How you can reduce the risk of getting lung cancer
Jul 10, 2019-
Lung cancer is the most common cancer and the leading cause of cancer deaths worldwide. An estimated 1.76 million deaths were caused by lung cancer worldwide in 2018 alone.
In Nepal, according to WHO cancer data for 2018, lung cancer is the most common type of cancer in men and the second most common cancer in women, after cervical cancer. Here is what you need to know about the disease.
What is lung cancer?
Lung cancer is a condition when normal cells in the lungs change to abnormal cells and start growing out of control.
What increases the risk of developing lung cancer?
Cigarette smoking poses the number one risk for developing lung cancer. Smokers have 10 to 30 times more risk of developing lung cancer than non-smokers. The risk of developing lung cancer grows with increase in amount of tobacco smoked and the number of years you have smoked. Quitting smoking can reduce the risk for lung cancer regardless of how many years a person has smoked. The risk of lung cancer goes down within 5 to 10 years of quitting smoking; however, the risk remains higher than those who have never smoked. Second-hand smoking or passive smoking is also a risk factor for lung cancer.
Other risk factors for lung cancer include chronic lung diseases like chronic obstructive pulmonary disease, lung fibrosis, exposure to substances like asbestos, diesel exhaust and air pollution, and genetic predisposition where cancer runs in the family.
Non-smokers may also develop lung cancer but it is less common. Sometimes no risk factor is identified in patients. The risk of developing lung cancer increases with age.
Are there different types of lung cancer?
There are two main types of lung cancer.
Non-small cell lung cancer (NSCLC): Around 80-85 percent of patients with lung cancer have NSCLC. The most common forms of NSCLC are adenocarcinoma and squamous cell carcinoma.
Small cell lung cancer (SCLC): Around 10-15 percent of people with lung cancer have SCLC. Small cell cancer grows more rapidly than non-small cell lung cancer, therefore, it may have often spread outside the lungs when a diagnosis is made.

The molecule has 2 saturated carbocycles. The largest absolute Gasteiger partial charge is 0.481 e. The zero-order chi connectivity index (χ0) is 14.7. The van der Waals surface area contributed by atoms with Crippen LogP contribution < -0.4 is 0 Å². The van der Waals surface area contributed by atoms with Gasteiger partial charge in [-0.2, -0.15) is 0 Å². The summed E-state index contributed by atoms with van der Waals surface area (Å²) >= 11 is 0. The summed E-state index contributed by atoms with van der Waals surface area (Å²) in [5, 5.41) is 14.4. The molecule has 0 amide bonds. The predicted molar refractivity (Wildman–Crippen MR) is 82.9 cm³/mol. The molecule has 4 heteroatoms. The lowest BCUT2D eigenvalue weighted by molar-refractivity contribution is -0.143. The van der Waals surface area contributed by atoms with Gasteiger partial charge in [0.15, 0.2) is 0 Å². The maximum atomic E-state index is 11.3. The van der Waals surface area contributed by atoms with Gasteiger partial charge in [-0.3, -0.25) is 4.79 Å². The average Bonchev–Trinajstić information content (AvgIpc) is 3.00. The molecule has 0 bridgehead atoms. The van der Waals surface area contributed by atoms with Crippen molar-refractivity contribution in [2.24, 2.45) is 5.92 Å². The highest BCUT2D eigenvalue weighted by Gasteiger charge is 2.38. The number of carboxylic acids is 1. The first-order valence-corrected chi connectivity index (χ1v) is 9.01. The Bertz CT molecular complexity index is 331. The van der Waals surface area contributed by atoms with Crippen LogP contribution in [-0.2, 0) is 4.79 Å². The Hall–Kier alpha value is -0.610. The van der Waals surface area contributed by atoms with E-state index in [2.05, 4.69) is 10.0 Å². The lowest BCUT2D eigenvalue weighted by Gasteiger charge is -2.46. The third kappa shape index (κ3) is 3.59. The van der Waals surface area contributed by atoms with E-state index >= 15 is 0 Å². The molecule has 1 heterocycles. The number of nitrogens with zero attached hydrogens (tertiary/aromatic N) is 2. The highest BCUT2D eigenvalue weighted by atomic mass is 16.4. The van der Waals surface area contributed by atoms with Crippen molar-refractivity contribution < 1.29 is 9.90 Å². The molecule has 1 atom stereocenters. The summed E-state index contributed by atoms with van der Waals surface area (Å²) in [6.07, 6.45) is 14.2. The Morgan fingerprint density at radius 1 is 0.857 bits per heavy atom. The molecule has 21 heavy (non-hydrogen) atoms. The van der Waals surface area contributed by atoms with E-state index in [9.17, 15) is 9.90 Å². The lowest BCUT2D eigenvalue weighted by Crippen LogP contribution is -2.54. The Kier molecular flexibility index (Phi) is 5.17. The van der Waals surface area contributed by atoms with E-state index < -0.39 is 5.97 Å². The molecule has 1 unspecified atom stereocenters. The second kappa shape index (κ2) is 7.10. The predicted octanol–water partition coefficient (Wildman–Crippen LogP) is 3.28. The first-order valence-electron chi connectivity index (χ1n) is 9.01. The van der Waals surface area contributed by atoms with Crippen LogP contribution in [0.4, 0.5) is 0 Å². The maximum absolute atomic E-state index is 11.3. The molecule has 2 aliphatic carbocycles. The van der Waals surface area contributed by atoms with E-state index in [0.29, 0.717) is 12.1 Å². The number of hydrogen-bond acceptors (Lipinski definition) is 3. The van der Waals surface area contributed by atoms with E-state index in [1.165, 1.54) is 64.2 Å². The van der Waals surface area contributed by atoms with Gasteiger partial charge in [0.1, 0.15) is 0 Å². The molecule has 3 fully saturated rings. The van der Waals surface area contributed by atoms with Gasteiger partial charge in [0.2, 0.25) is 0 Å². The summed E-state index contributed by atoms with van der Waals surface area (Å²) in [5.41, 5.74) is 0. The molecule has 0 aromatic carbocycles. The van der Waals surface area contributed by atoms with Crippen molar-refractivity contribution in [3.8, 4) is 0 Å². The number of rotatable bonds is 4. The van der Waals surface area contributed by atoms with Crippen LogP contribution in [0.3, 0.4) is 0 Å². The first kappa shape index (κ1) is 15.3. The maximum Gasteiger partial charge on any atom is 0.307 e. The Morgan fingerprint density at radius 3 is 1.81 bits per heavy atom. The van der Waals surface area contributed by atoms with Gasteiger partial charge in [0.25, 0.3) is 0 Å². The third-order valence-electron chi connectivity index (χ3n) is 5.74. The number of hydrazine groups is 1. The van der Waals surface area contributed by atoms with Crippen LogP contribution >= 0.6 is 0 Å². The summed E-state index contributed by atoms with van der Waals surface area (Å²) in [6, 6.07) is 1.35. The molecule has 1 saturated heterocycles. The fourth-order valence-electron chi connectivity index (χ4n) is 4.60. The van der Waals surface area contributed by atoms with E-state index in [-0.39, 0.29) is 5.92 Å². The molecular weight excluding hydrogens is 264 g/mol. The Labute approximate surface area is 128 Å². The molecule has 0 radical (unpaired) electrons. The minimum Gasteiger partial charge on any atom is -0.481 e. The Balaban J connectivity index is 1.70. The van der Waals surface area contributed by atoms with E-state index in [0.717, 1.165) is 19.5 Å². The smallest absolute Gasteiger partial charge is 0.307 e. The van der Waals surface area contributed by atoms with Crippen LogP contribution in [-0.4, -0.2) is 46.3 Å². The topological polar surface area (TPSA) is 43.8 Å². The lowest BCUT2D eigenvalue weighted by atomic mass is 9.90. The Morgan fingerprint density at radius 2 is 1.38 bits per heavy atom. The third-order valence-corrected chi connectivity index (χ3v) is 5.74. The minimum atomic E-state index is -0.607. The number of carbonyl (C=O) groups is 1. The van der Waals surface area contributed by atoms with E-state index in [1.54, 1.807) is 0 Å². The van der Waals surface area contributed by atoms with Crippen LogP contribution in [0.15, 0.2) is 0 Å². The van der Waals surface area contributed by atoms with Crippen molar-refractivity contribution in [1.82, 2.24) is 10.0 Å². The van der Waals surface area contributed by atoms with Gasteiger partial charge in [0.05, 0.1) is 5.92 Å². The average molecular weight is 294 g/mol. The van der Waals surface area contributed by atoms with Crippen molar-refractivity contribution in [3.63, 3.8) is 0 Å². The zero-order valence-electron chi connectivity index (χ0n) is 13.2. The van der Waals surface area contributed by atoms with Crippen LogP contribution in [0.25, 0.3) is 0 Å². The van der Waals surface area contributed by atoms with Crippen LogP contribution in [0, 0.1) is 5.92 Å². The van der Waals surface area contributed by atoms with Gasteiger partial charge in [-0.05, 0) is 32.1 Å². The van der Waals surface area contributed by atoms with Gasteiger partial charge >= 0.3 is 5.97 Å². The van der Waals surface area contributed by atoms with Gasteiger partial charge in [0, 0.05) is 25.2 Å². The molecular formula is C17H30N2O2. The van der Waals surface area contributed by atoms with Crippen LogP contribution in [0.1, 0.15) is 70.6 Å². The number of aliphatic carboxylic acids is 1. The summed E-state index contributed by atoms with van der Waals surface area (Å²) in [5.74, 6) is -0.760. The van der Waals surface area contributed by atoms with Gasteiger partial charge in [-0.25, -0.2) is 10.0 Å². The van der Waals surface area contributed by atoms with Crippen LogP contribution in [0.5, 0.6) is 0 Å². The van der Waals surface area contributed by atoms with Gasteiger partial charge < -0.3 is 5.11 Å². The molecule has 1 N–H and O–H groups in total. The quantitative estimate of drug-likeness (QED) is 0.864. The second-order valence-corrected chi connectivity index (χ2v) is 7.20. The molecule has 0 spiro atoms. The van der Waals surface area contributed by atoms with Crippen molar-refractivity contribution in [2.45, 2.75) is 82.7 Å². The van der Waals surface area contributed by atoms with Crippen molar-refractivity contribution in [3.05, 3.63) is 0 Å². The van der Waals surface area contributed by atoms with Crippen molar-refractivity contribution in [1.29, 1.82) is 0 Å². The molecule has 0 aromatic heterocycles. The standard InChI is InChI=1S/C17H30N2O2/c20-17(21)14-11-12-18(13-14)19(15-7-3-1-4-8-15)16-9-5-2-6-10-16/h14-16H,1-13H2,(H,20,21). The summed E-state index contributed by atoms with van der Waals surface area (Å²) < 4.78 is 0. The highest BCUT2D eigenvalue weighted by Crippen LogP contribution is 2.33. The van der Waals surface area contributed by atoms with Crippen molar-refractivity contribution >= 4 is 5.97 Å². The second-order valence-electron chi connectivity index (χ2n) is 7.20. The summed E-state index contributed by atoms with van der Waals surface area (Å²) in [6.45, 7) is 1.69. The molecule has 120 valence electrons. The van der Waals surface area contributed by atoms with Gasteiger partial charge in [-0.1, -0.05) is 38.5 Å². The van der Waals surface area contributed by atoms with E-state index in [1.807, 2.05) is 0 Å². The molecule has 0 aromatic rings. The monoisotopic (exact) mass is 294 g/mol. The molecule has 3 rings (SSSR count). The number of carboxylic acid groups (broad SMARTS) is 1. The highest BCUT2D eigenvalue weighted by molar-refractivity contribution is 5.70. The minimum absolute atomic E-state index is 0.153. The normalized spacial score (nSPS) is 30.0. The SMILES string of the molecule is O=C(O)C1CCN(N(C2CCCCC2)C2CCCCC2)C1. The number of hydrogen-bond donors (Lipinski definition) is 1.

There are other types of lung cancer that grow slowly and are less aggressive, for example, carcinoid tumour.
What are the symptoms of lung cancer?
Symptoms may be different in different patients. Some patients may not have any symptoms and cancer may be identified when a chest x-ray is done for some other reason. Some of the common symptoms are: coughs lasting for long periods, blood in sputum, difficulty breathing, noisy breathing or wheezing, change in voice, swelling of face, a lump in the neck, pain in the chest or arms. There may or may not be weight loss or decrease in appetite.
How is lung cancer diagnosed?
Lung cancer may first be suspected from clinical history and physical findings or an abnormal chest x-ray which may show abnormal spots or water collection.
CT scan of the lungs is often done to look at the lungs in more detail and to find the size and exact location of cancer cells. CT scan will also help to look for glands (lymph nodes) in the chest.
Once the tumour is located in a CT scan, a biopsy of the tumour needs to be done to confirm the diagnosis of cancer. Biopsy from the tumour can also be done by ultrasound or CT guided technique in which a needle is passed through the skin into the tumour and also by surgery. If glands are present in the neck or armpit, that can also be biopsied to reach the diagnosis.
CT scan or MRI of other parts of the body or PET CT scan of the body, which is a more specialised form of CT scan, may be done to look for spread of cancer outside the lungs to other parts of the body.
What is staging of cancer?